Constitutional Law of Canada

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Constitutional Documents in Canada

The written part of Canada’s constitution consists of statutes of the Imperial (that is, the United Kingdom) Parliament, the Parliament of Canada and the legislatures of the Canadian provinces. The major constitutional document is the British North America Act, 1867, later renamed the Constitution Act, 1867. This document is a statute of the United Kingdom Parliament. By this Act, the United Kingdom Parliament united three British colonies - Canada, Nova Scotia and New Brunswick - into one Dominion under the name of Canada, and provided for executive, legislative and judicial organs of governance for the Dominion of Canada (we would now say ‘the Federation’, the ‘Federal Government’ or ‘Canada’). The Act then created four Provinces in the same territory - Ontario, Quebec, Nova Scotia and New Brunswick - and established executive, legislative and judicial organs of governance for these provinces. The Act endowed Canada and the provinces with legislative powers, which it divided between them. By the terms of the Constitution Act, 1867, the legislative powers conferred on the Federal Parliament are "exclusive"; so, too, does the Act "exclusively" confer legislative powers on the provinces. Because its powers are "exclusive", Canada’s legislative power acts as a limit on provincial legislative power, and vice versa.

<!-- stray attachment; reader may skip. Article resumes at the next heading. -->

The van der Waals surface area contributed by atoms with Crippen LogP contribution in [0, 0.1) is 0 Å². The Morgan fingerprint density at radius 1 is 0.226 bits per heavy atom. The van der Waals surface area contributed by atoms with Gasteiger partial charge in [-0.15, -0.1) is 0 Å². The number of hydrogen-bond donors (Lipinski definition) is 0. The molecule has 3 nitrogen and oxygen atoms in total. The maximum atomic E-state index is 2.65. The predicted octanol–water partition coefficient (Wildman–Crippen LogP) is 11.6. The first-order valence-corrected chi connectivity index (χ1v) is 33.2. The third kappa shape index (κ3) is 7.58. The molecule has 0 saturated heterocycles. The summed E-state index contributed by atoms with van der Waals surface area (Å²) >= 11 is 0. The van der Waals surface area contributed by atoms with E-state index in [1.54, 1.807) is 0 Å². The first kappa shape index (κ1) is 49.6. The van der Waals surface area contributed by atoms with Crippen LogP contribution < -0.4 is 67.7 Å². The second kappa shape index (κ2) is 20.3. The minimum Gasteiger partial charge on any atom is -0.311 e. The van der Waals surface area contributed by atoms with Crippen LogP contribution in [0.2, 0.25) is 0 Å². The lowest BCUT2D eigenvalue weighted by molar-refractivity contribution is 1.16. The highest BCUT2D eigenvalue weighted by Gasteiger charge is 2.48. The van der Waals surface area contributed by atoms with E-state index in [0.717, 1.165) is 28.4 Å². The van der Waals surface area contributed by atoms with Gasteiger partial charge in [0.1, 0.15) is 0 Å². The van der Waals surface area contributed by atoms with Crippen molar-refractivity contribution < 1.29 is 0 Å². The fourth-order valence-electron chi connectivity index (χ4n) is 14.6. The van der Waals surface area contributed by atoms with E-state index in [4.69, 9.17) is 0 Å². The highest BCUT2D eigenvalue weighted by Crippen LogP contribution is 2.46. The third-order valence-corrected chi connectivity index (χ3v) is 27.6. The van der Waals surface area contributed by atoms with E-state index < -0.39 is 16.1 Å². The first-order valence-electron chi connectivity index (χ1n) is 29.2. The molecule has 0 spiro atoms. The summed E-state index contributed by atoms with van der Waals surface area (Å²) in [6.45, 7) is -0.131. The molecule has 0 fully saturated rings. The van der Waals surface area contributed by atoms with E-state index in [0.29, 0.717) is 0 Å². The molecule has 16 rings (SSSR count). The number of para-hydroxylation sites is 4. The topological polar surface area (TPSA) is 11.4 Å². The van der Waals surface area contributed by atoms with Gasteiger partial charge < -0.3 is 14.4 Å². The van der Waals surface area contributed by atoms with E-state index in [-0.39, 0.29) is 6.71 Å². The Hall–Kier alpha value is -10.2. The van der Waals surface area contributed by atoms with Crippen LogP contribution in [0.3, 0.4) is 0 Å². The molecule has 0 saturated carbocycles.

Canada’s constitution limits governmental power in other ways, most notably by Part I of the Constitution Act, 1982 (the "Canadian Charter of Rights and Freedoms") which guarantees certain rights to individuals and groups; by Part II of the Constitution Act, 1982 and certain other constitutional statutes and rules of the common law which reserve rights and powers to Aboriginal persons and groups, and by other constitutional statutes which reserve further rights and powers to individuals and groups. These reservations require government power to refrain from acting in ways that impinge unduly on these rights, or require government power to be exercised in prescribed ways: equally, for example, or again, bilingually.


KEY CONSTITUTIONAL DOCUMENTS



OTHER CONSTITUTIONAL DOCUMENTS



PROPOSALS FOR CONSTITUTIONAL CHANGE

 



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